Next up, the hip-pizza
20 February, 2013
Now an old-fashioned fast food like the burger has become hipster cool, says Alec Howard, then the turn of the humble pizza for a groovy makeover cannot be very far away
If the reinvention of the burger is the latest hot urban trend, the next category for an achingly hip makeover looks like being pizza.
The likes of Dalston, Shoreditch and numerous railway arches across the country will soon see a proliferation of pop-ups, street stalls and wagons, all extolling the virtues of their particular take on better pizza. The only surprising thing, perhaps is that it has taken so long. Pizza is, after all, one of the best-loved and most addictively delicious of comfort foods, with a history that pre-dates burgers by a couple of millennia.
Early in Planet Food we ran a US pizza safari, covering 40 restaurants in six days, which was followed up by a subsequent trip to Naples. Both Naples and New York take their pizzas very seriously indeed and while their approach is different, crisp versus softer, they have developed armies of fanatics who will, as we did, queue for hours. Most memorable of all was Di Fara in deepest Brooklyn, which has been doing its take on pizza pie since 1964, and was most definitely worth the 90-minute wait.
Our foodie instincts, driven in part by a long-term relationship with one of the best-known pizza operators, caused us to look deeply into what makes a truly outstanding pizza. As with our work on burgers, we are always seeking out a recipe or technique that will deliver memorable ultra-taste: what we call “addictively delicious”. We will break the rules, side-step convention and often anger the traditionalist in our quest to understand how to make a recipe really stand out. We only care about the same thing as the customer: flavour.
Pizza is one of the greatest products of all to work with: when handled correctly the combination of salty, savoury, cheesy, crusty umami deliciousness is utterly addictive. Get it wrong however and the resulting soggy, bland, flaccid mess will be, and all too often is, anything but delicious.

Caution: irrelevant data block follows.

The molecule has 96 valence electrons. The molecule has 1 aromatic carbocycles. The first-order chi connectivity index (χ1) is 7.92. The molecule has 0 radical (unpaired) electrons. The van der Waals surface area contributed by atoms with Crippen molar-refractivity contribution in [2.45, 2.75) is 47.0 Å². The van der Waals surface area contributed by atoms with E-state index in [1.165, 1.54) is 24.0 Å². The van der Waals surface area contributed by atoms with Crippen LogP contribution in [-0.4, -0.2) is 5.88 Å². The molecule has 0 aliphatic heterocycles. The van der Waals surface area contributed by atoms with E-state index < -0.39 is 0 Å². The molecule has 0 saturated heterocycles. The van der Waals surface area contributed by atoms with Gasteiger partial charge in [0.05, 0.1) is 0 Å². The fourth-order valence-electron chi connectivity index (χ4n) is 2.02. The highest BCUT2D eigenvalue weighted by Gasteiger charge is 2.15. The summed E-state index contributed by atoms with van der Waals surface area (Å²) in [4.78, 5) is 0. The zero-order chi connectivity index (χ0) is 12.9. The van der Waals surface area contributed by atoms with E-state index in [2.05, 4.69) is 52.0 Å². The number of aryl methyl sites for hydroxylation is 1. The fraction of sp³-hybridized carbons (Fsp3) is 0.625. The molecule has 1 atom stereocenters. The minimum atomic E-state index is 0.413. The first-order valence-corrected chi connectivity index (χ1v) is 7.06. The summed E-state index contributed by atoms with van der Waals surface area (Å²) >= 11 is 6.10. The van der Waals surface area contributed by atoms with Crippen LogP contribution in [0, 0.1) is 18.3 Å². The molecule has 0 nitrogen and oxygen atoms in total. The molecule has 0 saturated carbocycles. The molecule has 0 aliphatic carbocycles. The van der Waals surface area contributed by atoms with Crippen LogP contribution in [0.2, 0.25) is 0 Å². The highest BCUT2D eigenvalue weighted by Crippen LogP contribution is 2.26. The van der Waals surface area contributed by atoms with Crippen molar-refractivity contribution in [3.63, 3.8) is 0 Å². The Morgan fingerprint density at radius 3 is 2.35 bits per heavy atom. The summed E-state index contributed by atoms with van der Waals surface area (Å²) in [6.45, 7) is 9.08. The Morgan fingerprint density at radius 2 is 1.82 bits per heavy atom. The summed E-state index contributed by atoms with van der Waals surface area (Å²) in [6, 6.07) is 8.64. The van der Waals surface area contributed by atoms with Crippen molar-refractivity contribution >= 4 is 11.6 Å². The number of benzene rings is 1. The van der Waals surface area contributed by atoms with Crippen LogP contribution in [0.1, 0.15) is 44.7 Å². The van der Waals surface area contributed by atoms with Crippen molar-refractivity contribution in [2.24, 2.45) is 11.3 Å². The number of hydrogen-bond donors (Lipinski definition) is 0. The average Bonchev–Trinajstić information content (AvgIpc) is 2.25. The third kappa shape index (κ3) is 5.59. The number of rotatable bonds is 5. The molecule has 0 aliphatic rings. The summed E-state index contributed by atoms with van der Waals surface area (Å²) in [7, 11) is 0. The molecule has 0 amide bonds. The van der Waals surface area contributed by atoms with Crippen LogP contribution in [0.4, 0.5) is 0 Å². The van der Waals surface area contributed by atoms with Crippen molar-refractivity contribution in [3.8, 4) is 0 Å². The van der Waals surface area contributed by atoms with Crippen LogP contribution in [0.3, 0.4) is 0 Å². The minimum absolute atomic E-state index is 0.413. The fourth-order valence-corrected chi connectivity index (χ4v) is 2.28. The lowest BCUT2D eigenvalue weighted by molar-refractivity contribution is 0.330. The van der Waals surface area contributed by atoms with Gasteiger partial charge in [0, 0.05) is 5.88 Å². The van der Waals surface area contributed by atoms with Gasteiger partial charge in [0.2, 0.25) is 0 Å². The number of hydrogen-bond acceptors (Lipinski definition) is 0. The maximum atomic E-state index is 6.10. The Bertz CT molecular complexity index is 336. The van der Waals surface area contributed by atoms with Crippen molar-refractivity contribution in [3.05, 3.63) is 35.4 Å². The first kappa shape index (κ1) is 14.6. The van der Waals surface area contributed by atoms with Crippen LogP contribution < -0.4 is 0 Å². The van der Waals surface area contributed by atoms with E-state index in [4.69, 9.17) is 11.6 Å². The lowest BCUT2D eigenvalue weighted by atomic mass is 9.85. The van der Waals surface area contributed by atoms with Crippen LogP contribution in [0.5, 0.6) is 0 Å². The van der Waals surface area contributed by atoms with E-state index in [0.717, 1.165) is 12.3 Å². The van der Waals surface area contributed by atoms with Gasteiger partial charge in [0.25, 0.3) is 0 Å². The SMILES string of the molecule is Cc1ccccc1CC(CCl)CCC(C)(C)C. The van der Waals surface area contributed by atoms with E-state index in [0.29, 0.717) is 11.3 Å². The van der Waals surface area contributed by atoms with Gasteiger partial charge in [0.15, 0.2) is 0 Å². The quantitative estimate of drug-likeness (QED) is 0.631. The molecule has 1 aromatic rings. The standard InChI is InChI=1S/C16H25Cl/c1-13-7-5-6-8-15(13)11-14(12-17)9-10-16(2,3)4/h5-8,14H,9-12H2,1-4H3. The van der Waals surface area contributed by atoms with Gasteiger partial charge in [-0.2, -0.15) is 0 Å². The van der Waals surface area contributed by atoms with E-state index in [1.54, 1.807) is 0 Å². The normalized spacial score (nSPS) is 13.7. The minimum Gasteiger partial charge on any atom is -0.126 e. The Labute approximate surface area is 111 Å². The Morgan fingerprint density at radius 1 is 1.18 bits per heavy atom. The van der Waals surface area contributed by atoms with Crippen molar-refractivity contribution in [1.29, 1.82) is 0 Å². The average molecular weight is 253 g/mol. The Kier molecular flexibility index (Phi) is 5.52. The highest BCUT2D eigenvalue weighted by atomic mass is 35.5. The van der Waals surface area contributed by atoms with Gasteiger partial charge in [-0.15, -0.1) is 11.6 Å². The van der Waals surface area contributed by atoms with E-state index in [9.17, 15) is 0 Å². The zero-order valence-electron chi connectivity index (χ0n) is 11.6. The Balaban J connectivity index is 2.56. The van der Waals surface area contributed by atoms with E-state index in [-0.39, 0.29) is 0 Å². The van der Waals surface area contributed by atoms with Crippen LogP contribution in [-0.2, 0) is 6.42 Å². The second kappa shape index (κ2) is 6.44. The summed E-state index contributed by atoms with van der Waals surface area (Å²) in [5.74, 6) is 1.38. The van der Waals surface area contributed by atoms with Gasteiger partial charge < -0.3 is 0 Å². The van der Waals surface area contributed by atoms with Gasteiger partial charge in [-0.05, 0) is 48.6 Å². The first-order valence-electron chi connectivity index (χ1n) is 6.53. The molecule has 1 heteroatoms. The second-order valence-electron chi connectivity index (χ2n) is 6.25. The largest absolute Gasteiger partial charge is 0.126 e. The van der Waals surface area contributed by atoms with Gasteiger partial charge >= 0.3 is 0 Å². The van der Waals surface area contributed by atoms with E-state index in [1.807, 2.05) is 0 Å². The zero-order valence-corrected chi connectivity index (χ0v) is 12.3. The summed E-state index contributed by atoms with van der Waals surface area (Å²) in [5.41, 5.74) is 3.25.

There are only three things to worry about in the execution of better pizza. First is the dough, the foundation of every great pizza. Each pizza specialist will have their own jealously guarded recipe, with a specific grade of flour and, in some cases, even imported spring water. The recipe is, of course, important but in truth only up to a point: how the dough is handled, stored, proved and stretched really makes the difference. We have seen too many examples of hand-made artisan recipes ruined through poor kitchen practices, and as many examples of great-tasting pizza that started with frozen bought-in dough. It’s what you do with it that counts, so much more than what is in it.
Second is the topping. If there is any dish that is more dramatically affected by the quality, or more accurately, the taste of the ingredients than pizza, I have yet to find it. Soggy frozen vegetables, bland cheese or dry meats will not miraculously transform in the oven, ever. Always go for big flavours, fewer combinations and the best quality you can afford, and the result will not disappoint. The much feted Chris Bianco has a signature Rosa pizza made with parmesan, red onion, rosemary and pistachio that is sensational. In the case of better pizza, less is always more.
Finally and perhaps most controversially, there is the oven or, more accurately how you cook your pizza. While a wood oven is definitely hipper, and far more experiential, it does NOT necessarily equal better pizza. At Di Fara, a distinctly unglamorous electric pizza deck has served them well for nearly 50 years. What matters is not the deck but how well you cook with it and at what temperature.
We have our own views on whether to go ultra-high temperature and shorter cook times, as favoured by the Neapolitan traditionalist, or slightly lower and longer, as is more common in the US. What is undisputed, however is that more char, what the New York Times calls “slightly shy of burnt”, always equals bigger taste. While I accept that the pizza served in some of New York’s edgier pizzerias would be seen as burnt by the average UK customer, it is all about degrees, in both senses of the word. Far too many operators routinely under-cook their pizzas, failing to appreciate the impact this has on the experience and, more importantly, the flavour.
If the commentators are right about the “better pizza” trend and saying that the sector is due for a makeover, then I look forward to debating the best recipe for years to come.
Alec Howard is managing director of PlanetFood. See www.planet-food.com.